How to hack software without getting caught
It is always illegal to hack software that you don’t own. But there are times when you do Act Special programs that you cannot access without hacking. The cruel irony is that at those times, you’re much more likely to run the risk of being slapped with a lawsuit than actual real hackers. Here’s a guide to hack like a pro to get back what’s right for you.
This guide is intended to help people who have already purchased software, but for whatever reason are unable to access their credentials, either temporarily or permanently. Gizmodo does not support software piracy. Furthermore, this is general information, and you should proceed at your own risk.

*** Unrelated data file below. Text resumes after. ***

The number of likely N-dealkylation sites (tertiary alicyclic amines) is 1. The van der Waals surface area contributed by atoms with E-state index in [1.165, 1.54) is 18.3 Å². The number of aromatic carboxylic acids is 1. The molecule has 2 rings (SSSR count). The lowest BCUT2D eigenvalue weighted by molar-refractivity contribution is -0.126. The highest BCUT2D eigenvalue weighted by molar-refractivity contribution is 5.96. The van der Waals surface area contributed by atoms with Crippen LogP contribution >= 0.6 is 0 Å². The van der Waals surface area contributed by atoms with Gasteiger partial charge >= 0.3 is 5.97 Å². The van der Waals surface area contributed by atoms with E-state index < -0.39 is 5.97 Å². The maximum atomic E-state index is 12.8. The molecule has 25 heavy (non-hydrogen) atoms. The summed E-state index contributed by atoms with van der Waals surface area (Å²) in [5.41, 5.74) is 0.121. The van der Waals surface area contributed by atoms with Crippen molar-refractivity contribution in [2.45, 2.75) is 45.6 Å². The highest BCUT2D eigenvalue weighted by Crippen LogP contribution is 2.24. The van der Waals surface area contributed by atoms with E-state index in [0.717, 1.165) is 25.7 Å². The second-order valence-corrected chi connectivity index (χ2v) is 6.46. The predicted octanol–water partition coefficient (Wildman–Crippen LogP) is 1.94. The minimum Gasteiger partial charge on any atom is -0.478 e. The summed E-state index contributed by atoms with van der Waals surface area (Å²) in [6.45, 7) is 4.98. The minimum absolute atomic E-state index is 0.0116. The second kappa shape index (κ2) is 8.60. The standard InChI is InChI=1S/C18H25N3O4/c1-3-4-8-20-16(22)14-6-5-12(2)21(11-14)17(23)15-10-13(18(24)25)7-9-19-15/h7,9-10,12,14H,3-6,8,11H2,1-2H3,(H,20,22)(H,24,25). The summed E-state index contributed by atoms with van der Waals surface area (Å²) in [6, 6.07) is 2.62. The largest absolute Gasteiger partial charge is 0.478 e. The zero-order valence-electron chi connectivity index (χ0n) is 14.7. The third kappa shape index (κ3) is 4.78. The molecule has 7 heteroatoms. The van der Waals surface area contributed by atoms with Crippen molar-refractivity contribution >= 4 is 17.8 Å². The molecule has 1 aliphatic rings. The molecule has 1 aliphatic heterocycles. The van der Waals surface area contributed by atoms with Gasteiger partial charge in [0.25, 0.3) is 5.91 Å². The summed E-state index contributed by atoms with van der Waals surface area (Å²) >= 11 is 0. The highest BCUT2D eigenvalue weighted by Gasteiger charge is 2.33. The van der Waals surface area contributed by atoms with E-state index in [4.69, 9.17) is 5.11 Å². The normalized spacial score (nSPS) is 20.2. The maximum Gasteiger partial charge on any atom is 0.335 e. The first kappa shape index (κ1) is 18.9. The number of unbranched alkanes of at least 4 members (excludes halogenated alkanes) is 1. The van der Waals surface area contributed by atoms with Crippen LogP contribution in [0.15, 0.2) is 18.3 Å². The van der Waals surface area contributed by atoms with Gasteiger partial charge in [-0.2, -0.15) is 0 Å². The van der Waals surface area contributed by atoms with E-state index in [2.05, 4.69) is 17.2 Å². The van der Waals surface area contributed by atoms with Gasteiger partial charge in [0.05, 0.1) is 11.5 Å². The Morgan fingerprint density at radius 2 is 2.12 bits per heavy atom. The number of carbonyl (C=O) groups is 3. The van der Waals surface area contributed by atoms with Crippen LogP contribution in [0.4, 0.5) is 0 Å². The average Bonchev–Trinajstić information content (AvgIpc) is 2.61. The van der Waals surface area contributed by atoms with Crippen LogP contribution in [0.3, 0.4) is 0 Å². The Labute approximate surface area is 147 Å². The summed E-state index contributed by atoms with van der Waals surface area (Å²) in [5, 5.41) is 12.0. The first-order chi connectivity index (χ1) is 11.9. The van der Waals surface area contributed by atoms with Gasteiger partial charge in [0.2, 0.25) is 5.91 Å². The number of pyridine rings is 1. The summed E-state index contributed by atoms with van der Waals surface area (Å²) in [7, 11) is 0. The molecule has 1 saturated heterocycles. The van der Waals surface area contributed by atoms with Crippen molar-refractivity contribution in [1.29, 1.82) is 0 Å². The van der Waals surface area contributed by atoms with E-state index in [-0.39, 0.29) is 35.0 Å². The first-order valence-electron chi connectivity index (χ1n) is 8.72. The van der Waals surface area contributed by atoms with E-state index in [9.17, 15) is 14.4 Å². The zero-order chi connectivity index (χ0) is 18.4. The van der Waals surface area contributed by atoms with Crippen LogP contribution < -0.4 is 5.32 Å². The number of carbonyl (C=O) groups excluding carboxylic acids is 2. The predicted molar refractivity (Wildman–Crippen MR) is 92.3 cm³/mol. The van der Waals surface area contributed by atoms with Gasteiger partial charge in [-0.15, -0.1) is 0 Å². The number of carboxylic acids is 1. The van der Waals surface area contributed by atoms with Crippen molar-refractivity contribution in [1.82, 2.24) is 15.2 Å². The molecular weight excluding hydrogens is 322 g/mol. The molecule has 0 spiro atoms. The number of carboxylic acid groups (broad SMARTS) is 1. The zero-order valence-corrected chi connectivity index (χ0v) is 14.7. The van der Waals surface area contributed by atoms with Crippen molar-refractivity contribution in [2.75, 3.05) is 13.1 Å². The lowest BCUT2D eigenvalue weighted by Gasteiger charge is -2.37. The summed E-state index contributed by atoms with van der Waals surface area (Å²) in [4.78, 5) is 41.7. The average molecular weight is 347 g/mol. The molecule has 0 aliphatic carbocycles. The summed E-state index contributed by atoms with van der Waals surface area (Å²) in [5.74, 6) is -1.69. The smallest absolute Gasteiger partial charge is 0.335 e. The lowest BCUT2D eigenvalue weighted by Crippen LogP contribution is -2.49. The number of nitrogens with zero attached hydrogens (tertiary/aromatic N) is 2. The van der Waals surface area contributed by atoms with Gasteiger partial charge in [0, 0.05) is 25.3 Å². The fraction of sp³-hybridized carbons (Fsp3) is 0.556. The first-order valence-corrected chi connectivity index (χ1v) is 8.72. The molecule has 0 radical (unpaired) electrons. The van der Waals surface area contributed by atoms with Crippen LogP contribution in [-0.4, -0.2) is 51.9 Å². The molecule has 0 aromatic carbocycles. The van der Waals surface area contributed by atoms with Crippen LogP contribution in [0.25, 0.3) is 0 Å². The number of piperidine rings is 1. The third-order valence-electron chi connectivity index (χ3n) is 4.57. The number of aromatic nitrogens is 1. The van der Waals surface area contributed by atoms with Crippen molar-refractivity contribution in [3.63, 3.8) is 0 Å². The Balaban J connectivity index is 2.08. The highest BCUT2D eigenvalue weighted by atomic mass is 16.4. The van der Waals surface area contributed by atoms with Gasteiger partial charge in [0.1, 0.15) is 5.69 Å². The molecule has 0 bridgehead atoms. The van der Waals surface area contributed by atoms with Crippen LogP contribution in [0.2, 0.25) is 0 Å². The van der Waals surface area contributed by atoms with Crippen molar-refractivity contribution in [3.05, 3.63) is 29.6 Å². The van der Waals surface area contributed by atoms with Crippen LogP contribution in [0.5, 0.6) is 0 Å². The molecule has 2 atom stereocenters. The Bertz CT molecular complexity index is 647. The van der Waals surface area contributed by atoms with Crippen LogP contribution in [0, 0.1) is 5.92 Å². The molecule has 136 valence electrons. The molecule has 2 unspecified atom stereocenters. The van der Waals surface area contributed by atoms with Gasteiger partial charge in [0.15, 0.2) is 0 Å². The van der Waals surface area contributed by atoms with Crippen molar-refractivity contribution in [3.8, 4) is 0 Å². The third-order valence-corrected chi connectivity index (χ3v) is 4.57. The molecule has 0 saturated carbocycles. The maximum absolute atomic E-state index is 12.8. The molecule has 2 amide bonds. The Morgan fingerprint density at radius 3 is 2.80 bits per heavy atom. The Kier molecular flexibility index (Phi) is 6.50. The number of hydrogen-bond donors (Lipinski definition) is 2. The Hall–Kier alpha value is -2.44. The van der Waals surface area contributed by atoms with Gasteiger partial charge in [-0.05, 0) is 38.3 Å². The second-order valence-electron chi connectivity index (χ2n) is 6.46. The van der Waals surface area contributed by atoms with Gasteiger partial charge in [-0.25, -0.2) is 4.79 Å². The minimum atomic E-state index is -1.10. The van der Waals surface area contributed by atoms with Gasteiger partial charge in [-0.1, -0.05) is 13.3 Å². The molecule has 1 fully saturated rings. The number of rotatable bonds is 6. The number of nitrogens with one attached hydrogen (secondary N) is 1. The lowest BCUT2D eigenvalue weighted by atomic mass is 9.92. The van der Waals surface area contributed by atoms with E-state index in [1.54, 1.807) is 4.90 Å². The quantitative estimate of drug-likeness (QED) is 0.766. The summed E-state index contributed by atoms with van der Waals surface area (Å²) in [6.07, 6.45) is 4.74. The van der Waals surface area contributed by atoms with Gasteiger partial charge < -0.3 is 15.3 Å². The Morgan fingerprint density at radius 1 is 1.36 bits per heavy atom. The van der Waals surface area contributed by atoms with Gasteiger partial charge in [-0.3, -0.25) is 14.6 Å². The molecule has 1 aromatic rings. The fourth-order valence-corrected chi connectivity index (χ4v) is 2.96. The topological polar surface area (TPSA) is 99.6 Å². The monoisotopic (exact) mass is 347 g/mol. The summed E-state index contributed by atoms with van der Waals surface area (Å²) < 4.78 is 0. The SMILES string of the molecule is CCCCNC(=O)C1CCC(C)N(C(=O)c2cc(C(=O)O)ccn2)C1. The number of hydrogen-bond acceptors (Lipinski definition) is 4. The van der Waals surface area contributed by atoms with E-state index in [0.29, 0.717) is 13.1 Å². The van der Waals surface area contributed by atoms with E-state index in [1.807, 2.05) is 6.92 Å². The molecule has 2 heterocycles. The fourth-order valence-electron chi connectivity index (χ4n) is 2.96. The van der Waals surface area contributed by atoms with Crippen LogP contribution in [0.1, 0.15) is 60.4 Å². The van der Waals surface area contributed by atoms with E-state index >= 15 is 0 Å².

Do not use The Pirate Bay
Think of Pirate Bay like a red-light district: It’s impossible to close, but if lawmen are looking to break some heads, they should probably start it. And copyright trolls are some not particularly creative lawmen.
Instead, try accessing some closed torrenting communities. Places like Demonoid or IPTorrents are not as isolated as they used to be, but they are much safer than Pirate Bay or IsoHunt. They are invite only, but the invitations are not too difficult. Ask those around you, and one of your tech friends will likely have one to throw you in your way. Furthermore, always read the site’s comments for warnings about not only hacking tracking files included by nerd hunters, but potential malware.
Use a proxy